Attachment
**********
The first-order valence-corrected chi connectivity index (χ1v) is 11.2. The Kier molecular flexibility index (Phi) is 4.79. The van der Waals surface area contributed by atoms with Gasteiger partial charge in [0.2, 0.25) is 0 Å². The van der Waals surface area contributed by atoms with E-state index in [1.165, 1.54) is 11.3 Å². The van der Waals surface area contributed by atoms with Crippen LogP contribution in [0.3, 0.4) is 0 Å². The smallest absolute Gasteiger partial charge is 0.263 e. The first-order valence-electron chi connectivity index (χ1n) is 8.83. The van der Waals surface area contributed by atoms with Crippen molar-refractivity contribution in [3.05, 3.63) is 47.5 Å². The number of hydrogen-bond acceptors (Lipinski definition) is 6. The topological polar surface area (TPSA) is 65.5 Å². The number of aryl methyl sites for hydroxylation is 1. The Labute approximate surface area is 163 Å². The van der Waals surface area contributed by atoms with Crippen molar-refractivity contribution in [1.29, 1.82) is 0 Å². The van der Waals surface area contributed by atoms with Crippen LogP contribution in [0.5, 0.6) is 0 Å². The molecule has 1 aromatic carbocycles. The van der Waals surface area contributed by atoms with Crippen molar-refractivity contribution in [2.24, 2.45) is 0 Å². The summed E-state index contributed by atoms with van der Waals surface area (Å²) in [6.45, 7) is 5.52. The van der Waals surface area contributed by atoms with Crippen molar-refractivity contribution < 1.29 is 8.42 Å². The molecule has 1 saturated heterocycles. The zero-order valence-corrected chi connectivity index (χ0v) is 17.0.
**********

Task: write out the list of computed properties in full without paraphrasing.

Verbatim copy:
The first-order valence-corrected chi connectivity index (χ1v) is 11.2. The Kier molecular flexibility index (Phi) is 4.79. The van der Waals surface area contributed by atoms with Gasteiger partial charge in [0.2, 0.25) is 0 Å². The van der Waals surface area contributed by atoms with E-state index in [1.165, 1.54) is 11.3 Å². The van der Waals surface area contributed by atoms with Crippen LogP contribution in [0.3, 0.4) is 0 Å². The smallest absolute Gasteiger partial charge is 0.263 e. The first-order valence-electron chi connectivity index (χ1n) is 8.83. The van der Waals surface area contributed by atoms with Crippen molar-refractivity contribution in [3.05, 3.63) is 47.5 Å². The number of hydrogen-bond acceptors (Lipinski definition) is 6. The topological polar surface area (TPSA) is 65.5 Å². The number of aryl methyl sites for hydroxylation is 1. The Labute approximate surface area is 163 Å². The van der Waals surface area contributed by atoms with Crippen molar-refractivity contribution in [1.29, 1.82) is 0 Å². The van der Waals surface area contributed by atoms with Crippen LogP contribution in [0.5, 0.6) is 0 Å². The molecule has 1 aromatic carbocycles. The van der Waals surface area contributed by atoms with Crippen molar-refractivity contribution in [2.24, 2.45) is 0 Å². The summed E-state index contributed by atoms with van der Waals surface area (Å²) in [6.45, 7) is 5.52. The van der Waals surface area contributed by atoms with Crippen molar-refractivity contribution < 1.29 is 8.42 Å². The molecule has 1 saturated heterocycles. The zero-order valence-corrected chi connectivity index (χ0v) is 17.0.